{
    [CmdLetBinding()]
    param
    (
        [Parameter(Mandatory = $false, Position=1)][string]$Str
    )
    process
    {
        #
        # Truncate a value to UInt32
        #
        function TUI
        {
            param($val)
            process
            {
                [uint64]($val -band (((-bnot [uint64]0)) -shr 32))
            }
        }

        #
        # Get a 32 bit value from a byte array
        #
        function GetBigEndianUInt
        {
            param
            (
                [byte[]]$bytes,
                [int]$index
            )
            process
            {
                return ([uint64]$bytes[$index] -shl 24) -bor ([uint64]$bytes[$index+1] -shl 16) -bor ([uint64]$bytes[$index+2] -shl 8) -bor ([uint64]$bytes[$index+3])
            }
        }

        #
        # Left rotate
        #
        function LeftRotate
        {
            param
            (
                [uint64]$val,
                [int]$amount
            )
            process
            {
                $res = TUI ([uint64]$val -shr (32 - $amount))
                $res = $res -bor ($val -shl $amount)
                return TUI $res
            }
        }

        # Initialize constants
        $h0 = TUI 0x67452301
        $h1 = TUI 0xEFCDAB89
        $h2 = TUI 0x98BADCFE
        $h3 = TUI 0x10325476
        $h4 = TUI 0xC3D2E1F0
        
        # Get the message bytes
        $message = [System.Text.ASCIIEncoding]::ASCII.GetBytes($Str)

        # Get the length in bytes which we need. Message length + 0x80 + (64bit message len)
        $len = ($message.Length + 9)
        
        # Get the padded length of our our byte array
        if($len % 64 -ne 0){
            $len += (64 - ($len % 64))
        }

        # Copy the bytes in the message to our byte array
        $bytes = ([byte[]]0 * $len)
        for($i = 0; $i -lt $message.Length; $i++){
            $bytes[$i] = [byte]$message[$i]
        }

        # Pad the message with 1000 0000
        $bytes[$i] = 128

        # The message length in bits
        $bitLen = $message.Length * 8

        # Set the last [uint64] as the messsage length. (We only do 32 bits)
        $bytes[$len-1] = [byte]($bitLen -band 0xFF)
        $bytes[$len-2] = [byte](($bitLen -shr 8) -band 0xFF)
        $bytes[$len-3] = [byte](($bitLen -shr 16) -band 0xFF)
        $bytes[$len-4] = [byte](($bitLen -shr 24) -band 0xFF)

        # Divide the message into 512 bit chunks
        for($chunk = 0; $chunk -lt $bytes.Length; $chunk += 64)
        {
            $w = ([uint64[]]0 * 80)

            # Copy the chunk into our working array as uints
            for($i = 0; $i -lt 16; $i++){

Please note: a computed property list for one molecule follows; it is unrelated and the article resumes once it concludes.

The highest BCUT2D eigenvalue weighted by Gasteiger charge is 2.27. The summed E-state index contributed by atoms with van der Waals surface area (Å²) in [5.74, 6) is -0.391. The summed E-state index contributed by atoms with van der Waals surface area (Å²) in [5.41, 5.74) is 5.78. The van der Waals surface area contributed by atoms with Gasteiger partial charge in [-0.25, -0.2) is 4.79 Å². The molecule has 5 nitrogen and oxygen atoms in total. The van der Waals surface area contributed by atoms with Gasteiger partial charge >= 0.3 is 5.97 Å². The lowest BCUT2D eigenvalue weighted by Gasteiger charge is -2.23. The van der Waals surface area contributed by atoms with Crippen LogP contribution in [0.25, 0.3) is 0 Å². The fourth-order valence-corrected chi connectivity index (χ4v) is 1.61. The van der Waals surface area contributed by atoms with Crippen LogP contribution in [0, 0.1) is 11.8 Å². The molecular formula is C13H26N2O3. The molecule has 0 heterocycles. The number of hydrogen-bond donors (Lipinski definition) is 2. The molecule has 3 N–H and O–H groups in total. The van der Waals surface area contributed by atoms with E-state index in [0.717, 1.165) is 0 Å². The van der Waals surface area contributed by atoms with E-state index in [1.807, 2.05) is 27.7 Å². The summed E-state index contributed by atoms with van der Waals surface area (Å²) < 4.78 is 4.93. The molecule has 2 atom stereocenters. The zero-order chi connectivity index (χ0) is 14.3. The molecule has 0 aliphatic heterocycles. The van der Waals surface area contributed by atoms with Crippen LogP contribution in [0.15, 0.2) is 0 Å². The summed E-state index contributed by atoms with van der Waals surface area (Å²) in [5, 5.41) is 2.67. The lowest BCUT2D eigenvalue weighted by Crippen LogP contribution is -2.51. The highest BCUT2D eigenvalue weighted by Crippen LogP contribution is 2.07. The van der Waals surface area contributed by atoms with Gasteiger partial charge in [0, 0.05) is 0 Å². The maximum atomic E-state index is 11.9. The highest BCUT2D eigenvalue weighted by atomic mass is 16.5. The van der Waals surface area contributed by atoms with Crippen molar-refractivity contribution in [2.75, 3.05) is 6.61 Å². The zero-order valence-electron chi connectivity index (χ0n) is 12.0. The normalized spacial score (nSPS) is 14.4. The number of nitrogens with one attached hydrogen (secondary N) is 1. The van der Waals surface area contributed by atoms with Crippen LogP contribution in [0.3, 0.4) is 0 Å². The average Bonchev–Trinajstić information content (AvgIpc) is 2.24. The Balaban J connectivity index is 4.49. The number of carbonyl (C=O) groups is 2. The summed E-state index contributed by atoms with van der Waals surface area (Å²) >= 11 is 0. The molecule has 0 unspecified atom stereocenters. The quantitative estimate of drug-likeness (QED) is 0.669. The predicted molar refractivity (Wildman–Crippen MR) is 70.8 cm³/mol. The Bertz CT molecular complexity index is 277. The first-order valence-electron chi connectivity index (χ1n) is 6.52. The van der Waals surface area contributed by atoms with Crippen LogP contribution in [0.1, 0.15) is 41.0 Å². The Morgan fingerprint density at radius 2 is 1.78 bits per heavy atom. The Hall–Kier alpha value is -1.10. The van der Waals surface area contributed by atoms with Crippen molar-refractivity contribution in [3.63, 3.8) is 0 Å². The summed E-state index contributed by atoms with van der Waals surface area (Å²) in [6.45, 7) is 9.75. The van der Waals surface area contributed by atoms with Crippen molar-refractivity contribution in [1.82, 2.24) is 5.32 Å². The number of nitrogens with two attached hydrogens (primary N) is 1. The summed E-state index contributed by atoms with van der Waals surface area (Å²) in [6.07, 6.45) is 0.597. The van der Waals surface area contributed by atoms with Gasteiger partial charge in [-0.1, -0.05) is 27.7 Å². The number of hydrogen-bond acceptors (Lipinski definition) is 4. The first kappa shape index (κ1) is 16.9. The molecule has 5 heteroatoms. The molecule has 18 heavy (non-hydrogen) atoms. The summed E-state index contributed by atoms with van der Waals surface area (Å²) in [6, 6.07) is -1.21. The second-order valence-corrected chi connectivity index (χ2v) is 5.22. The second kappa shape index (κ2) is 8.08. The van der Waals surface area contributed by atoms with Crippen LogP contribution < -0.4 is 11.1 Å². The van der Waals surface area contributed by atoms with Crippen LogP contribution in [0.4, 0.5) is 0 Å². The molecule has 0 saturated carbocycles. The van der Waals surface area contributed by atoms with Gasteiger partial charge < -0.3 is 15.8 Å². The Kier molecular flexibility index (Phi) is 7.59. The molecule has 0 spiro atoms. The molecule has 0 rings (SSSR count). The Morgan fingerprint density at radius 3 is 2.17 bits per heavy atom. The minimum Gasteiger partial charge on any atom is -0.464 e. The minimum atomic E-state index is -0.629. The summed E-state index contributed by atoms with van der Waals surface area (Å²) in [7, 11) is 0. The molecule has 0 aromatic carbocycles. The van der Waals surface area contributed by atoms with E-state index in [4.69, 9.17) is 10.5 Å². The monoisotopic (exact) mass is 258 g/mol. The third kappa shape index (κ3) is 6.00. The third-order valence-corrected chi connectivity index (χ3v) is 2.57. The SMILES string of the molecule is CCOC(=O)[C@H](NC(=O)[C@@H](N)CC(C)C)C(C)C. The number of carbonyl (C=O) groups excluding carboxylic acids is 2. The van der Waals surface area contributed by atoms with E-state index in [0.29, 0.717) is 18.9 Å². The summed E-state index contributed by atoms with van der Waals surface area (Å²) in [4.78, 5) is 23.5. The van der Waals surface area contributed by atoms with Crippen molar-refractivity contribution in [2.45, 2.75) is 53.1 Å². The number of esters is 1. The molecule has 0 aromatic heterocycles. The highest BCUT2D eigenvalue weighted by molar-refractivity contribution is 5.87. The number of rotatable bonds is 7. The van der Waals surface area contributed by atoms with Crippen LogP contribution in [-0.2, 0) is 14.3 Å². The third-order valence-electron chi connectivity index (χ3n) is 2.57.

$w[$i] = GetBigEndianUInt -bytes $bytes -index ($i*4 + $chunk)
            }

            for($i = 16; $i -lt 80; $i++){
                $w[$i] = LeftRotate -val (TUI ($w[$i-3] -bxor $w[$i-8] -bxor $w[$i-14] -bxor $w[$i-16])) -amount 1
            }

            $a = TUI $h0
            $b = TUI $h1
            $c = TUI $h2
            $d = TUI $h3
            $e = TUI $h4

            # A bunch of crazy stuff
            for($i = 0; $i -lt 80; $i++){
                $k=0
                if($i -lt 20){
                    $f = TUI (($b -band $c) -bor ((-bnot $b) -band $d))
                    $k = TUI 0x5A827999
                }
                elseif($i -lt 40){
                    $f = TUI ($b -bxor $c -bxor $d)
                    $k = TUI 0x6ED9EBA1
                }
                elseif($i -lt 60){
                    $f = TUI (($b -band $c) -bor ($b -band $d) -bor ($c -band $d))
                    $k = TUI 0x8F1BBCDC
                }
                else{
                    $f = TUI ($b -bxor $c -bxor $d)
                    $k = TUI 0xCA62C1D6
                }
            
                $temp = TUI ((LeftRotate -val $a -amount 5) + $f + $e + $k + $w[$i])

                $e = $d
                $d = $c
                $c = LeftRotate -val $b -amount 30
                $b = $a
                $a = $temp
            }

            $h0 = TUI ($h0 + $a)
            $h1 = TUI ($h1 + $b)
            $h2 = TUI ($h2 + $c)
            $h3 = TUI ($h3 + $d)
            $h4 = TUI ($h4 + $e)   
        }

        '{0:X8}{1:X8}{2:X8}{3:X8}{4:X8}' -f $h0, $h1, $h2, $h3, $h4
    }
}

There it is. I may have overused my TUI(To uint) function a little bit, since values larger than 32 bits could actually cause problems. I got most of the implementation details from the wikipedia artical on SHA1.




© 2019 - Peter Sulucz | disclaimer